Ahead of the beginning of a new school year, some private Israeli schools are refusing to enrol children of Ethiopian origin, Israeli newspaper Haaretz reports.
This time it is the residents of Petah Tikva who face discrimination. Around 100 Ethiopian schoolchildren are still waiting to be enrolled less than three weeks before the new academic year.
Haaretz.com writes that only several weeks ago these private schools demanded the funding they are entitled to under the law. At the same time they are unwilling to take up their obligations to the state, namely helping to absorb immigrants, the edition quotes Rabbi Shay Piron.
Responding to the criticism, Yigal Amitay from one of the private schools, Darchei Noam, said they had accepted fourteen Ethiopian-origin children. The student body of the school amounts to 600. Another Petah Tikva private ultra-Orthodox school, Da'at Mevinim, said they had enrolled seven students of Ethiopian origin.
The other private schools of the city have declined to make any comments, haaretz.com says.
The Education Ministry has stepped into the conflict. It ordered the municipality to check the situation of all schools in the city
“It is the obligation of the local authority to assure the enrollment of all students living in its jurisdiction. The ministry will demand that the students also be enrolled in the 'recognized but unofficial schools.' If this is not done, the ministry will take all the educational and administrative steps at its disposal,” the Education Ministry said on Wednesday.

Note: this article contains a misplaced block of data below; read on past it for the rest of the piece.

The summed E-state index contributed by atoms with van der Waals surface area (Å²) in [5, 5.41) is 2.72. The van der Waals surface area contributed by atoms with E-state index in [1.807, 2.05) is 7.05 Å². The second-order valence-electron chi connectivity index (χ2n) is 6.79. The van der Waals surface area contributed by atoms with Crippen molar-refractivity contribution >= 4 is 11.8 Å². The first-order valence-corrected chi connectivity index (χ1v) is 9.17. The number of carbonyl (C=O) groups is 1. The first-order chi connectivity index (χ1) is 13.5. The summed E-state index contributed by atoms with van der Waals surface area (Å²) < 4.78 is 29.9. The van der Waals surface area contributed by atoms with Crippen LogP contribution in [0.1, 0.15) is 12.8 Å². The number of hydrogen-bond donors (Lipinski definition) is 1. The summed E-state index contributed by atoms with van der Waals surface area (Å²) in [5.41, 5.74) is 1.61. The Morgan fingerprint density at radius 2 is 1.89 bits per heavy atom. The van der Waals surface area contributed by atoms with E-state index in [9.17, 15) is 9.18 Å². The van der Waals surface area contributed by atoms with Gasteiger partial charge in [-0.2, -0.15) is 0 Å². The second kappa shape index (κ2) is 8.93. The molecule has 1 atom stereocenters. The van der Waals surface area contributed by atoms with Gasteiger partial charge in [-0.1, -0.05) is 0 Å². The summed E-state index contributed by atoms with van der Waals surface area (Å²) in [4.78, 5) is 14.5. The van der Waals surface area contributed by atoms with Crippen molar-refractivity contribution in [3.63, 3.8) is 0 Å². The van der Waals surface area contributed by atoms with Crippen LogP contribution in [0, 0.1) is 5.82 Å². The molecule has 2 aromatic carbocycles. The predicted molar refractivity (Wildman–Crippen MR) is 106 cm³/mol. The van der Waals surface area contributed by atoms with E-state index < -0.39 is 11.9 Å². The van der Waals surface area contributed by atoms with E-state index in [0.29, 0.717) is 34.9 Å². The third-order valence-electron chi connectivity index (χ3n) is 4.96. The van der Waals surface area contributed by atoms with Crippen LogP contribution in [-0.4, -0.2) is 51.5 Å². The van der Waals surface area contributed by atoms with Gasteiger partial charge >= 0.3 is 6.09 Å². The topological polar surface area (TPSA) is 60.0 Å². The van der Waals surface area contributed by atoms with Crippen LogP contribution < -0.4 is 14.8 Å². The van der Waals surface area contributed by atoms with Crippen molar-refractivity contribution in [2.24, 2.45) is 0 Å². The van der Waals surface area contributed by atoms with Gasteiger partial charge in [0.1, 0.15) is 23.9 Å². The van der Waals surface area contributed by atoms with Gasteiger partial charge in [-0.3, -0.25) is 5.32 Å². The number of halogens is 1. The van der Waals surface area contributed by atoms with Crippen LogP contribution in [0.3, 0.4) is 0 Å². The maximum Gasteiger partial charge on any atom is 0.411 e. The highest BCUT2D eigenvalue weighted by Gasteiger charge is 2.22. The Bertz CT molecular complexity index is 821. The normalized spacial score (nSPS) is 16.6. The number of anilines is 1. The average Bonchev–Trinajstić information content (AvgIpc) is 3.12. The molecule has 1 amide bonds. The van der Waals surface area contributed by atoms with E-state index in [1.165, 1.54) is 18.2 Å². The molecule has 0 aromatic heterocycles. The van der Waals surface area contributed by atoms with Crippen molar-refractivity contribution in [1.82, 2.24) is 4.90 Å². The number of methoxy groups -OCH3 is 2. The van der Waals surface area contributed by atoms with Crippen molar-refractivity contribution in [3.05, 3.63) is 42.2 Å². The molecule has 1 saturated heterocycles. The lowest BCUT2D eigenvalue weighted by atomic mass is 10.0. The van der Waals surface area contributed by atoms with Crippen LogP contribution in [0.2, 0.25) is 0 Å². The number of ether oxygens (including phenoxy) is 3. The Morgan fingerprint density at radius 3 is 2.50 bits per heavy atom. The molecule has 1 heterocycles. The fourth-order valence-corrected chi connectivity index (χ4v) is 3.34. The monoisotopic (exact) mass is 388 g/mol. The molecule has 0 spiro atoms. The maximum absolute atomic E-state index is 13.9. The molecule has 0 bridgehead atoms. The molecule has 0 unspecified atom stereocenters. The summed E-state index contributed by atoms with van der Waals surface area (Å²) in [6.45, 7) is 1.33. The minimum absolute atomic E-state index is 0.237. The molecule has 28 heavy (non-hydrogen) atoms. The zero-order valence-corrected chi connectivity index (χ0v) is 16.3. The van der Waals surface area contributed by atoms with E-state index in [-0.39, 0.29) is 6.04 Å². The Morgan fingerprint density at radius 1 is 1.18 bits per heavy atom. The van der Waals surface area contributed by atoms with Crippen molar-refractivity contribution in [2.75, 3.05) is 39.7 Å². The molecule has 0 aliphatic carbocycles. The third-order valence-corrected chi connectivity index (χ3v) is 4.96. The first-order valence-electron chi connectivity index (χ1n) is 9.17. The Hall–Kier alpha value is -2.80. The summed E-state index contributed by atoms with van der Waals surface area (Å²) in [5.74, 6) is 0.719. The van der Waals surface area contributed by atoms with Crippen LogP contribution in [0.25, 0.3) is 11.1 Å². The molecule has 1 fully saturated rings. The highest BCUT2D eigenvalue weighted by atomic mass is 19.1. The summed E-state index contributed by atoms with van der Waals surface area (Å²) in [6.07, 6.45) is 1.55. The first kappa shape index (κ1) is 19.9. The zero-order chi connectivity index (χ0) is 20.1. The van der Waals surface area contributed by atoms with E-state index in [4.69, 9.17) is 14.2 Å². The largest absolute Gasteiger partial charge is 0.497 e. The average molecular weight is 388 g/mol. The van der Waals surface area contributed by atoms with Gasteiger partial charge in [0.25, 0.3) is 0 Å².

The discriminatory treatment against Ethiopian Israelis has long been a problem in the country. Humanitarian organizations for the rights of Ethiopians in Israel receive hundreds of complaints annually concerning racist attitudes towards the ethnicity.
Thus, in 2007, four young Ethiopian Israeli girls in Petah Tikva were segregated from other students and put into separate classes. Back then the case caused great controversy and received extensive media coverage in Israel.
Also this year, a Hadera elementary school came under the spotlight for its decision to single out certain students of Ethiopian origin for extra Hebrew lessons.
In response, outraged parents have sent a letter to the American Jewish Joint Distribution Committee.
“Giving separate lessons to a group from a specific origin, that is not based on academic criteria, and hurts their right to equal education,” the letter said.
The Education Ministry reacted by calling it “poor judgment”.
Ethiopia's Jews first came into spotlight in the 1980s. Back then thousands left their famine-stricken birthplace, heading for the Biblical “promised land”. Over the last three decades, immigrants continued to arrive in the country, which was considered in Israel as fulfillment of the biblical prophecy of a gathering of Jewish exiles to Zion.
However, in 2008, the government ended the policy of immigration, saying it wanted to focus on integrating Ethiopians already in the country instead. The move caused a wave of criticism from the Ethiopian Jewish groups.
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